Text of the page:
Books Should Be Free is now
Loyal Books
Free Public Domain Audiobooks & eBook Downloads
Search by: Title, Author or Keyword

Masterman and Son   By: (1854-1928)

Book cover

First Page:

Masterman and Son

by

W. J. DAWSON

Author of "A Prophet in Babylon," etc.

NEW YORK CHICAGO TORONTO

Fleming H. Revell Company

LONDON AND EDINBURGH

Copyright, 1909, by

FLEMING H. REVELL COMPANY

New York: 158 Fifth Avenue Chicago: 80 Wabash Avenue Toronto: 25 Richmond St., W. London: 21 Paternoster Square Edinburgh: 100 Princes Street

CONTENTS

PART ONE

ARCHIBOLD MASTERMAN

CHAPTER

I. THE MASTER BUILDER II. A DISCUSSION III. THE BIG STRONG BEAST IV. MRS. BUNDY V. THE MAGIC NIGHT VI. YOUNG LOVE VII. ENTER SCALES VIII. THE ACCUSATION IX. THE CONTEST X. THE FAREWELL

PART TWO

THE AMERICAN MADONNA

XI. NEW YORK XII. MR. WILBUR MEREDITH LEGION XIII. ADVENTURES OF AN INCOMPETENT XIV. HE FINDS A FRIEND XV. THE MILLIONAIRE XVI. KOOTENAY XVII. THE NEW LIFE

PART THREE

FATHER AND SON

XVIII. THE AMALGAMATED BRICK CO. XIX. THE FEAR XX. THE RETURN XXI. THE VERDICT XXII. MRS. BUNDY PHILOSOPHISES XXIII. THE LAST HOME XXIV. THE NEW WORLD

PART ONE

ARCHIBOLD MASTERMAN

I

THE MASTER BUILDER

Archibold Masterman, tall, heavily built, muscular, and on the wrong side of fifty, was universally esteemed an excellent specimen of that dubious product of modern commerce, the self made man. At twenty he was a day labourer, at thirty a jobbing builder, at forty a contractor in a large way of business. At that point may be dated the beginning of his social efflorescence. It was then that he began to wear broadcloth on week days, and insisted on a fresh shirt every other day. Hitherto careless of his appearance, he now took a quiet pride in clothes, and discovered the uses of the manicure. A little later he discovered that a man's position in society is judged by the kind of house he lives in, and that it is social wisdom to pay a high rent for a small house in a discreetly "good" locality, rather than a low rent for a much better house in a deteriorated suburb. That was the year in which he purchased Eagle House, a pompous, old fashioned residence standing in its own grounds in Highbourne Gardens.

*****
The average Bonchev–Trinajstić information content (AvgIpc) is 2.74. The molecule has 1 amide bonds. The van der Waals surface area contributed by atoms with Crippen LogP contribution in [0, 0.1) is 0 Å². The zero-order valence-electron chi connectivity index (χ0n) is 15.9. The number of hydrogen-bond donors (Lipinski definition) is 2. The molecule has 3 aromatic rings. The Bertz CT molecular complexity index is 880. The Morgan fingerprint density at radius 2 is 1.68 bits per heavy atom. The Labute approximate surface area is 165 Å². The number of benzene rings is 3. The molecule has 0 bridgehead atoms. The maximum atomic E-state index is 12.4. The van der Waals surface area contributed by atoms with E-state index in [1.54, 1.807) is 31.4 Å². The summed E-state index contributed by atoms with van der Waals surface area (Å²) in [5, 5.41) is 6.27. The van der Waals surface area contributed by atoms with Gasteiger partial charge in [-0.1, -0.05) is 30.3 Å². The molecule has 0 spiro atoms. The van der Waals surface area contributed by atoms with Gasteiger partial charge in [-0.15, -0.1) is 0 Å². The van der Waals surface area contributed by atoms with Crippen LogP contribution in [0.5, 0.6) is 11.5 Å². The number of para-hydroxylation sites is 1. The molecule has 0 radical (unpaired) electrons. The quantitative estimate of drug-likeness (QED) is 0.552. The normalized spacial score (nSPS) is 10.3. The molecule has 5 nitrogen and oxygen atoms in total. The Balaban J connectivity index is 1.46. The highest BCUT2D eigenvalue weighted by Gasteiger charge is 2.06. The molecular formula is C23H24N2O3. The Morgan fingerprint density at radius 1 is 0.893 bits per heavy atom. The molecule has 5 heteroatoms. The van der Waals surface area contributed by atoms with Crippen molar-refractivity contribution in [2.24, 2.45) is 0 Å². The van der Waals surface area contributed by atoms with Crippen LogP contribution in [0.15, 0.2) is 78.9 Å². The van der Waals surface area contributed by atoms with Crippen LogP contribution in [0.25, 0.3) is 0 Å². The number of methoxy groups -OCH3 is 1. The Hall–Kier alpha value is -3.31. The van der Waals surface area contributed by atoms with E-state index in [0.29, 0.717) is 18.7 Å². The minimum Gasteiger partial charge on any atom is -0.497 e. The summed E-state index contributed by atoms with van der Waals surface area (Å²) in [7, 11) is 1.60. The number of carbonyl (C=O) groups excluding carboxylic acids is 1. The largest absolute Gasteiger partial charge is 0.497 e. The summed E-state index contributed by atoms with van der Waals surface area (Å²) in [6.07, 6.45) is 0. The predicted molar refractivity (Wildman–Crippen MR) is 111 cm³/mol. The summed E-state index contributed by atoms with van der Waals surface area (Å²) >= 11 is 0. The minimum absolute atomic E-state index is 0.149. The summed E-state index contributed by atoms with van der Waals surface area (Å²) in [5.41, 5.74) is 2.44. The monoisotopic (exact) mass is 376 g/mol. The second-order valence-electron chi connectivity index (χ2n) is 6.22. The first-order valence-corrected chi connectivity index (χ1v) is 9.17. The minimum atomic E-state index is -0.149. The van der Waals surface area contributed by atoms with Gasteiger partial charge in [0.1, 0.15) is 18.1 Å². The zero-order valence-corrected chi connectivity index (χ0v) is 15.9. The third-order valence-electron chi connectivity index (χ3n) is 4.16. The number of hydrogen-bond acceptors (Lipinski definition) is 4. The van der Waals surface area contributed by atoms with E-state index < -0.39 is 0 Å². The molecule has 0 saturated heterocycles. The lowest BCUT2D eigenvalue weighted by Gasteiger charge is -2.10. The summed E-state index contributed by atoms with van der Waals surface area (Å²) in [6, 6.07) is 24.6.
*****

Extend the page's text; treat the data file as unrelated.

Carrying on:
Highbourne Gardens was one of those London suburbs which contrive to preserve a faint aroma of gentility for many years after the real gentlefolk have left it. It had many old houses of the plain and specious order, inhabited a century ago by great London merchants. In the floors of these houses might be found vast beams of some foreign wood, hard enough to turn the keenest chisel; in the gardens at their backs were copper beeches, mulberry trees, and an occasional cedar of Lebanon. Modern London, with its vast invasion of mean streets, stopped respectfully before the proud exclusiveness of Highbourne Gardens. It was one of the last localities to have roads which were marked "Private," guarded by locked gates, and to employ watchmen in faded liveries, who dwelt in tiny sentry boxes and at stated hours collected the letters of the residents.

It was precisely the kind of neighbourhood for such a man as Archibold Masterman to make his first social experiment, and he was quick to recognise its advantages. Eagle House, Highbourne Gardens, was a thoroughly respectable address; if it did not convey the impression of social distinction, it clearly did imply solid competence, which was a good deal better. Jones, the well known city tailor, lived there, and drove a pair of horses which any lord might envy; there were half a dozen brokers who kept as good tables as any man in London; and there was Loker, the famous manufacturer of soaps, whose rhymed advertisements met the eye in every railway carriage. According to the views of Archibold Masterman, in his present stage of social enlightenment, these illustrious persons composed a real aristocracy of solid merit.

Above all, there was in Highbourne Gardens a church, at which most of these prosperous persons were regular attendants, and Archibold Masterman was shrewd enough to see that such a church was admirably adapted to the plan of social advancement which he had in view... Continue reading book >>




eBook Downloads
ePUB eBook
• iBooks for iPhone and iPad
• Nook
• Sony Reader
Kindle eBook
• Mobi file format for Kindle
Read eBook
• Load eBook in browser
Text File eBook
• Computers
• Windows
• Mac

Review this book



Popular Genres
More Genres
Languages
Paid Books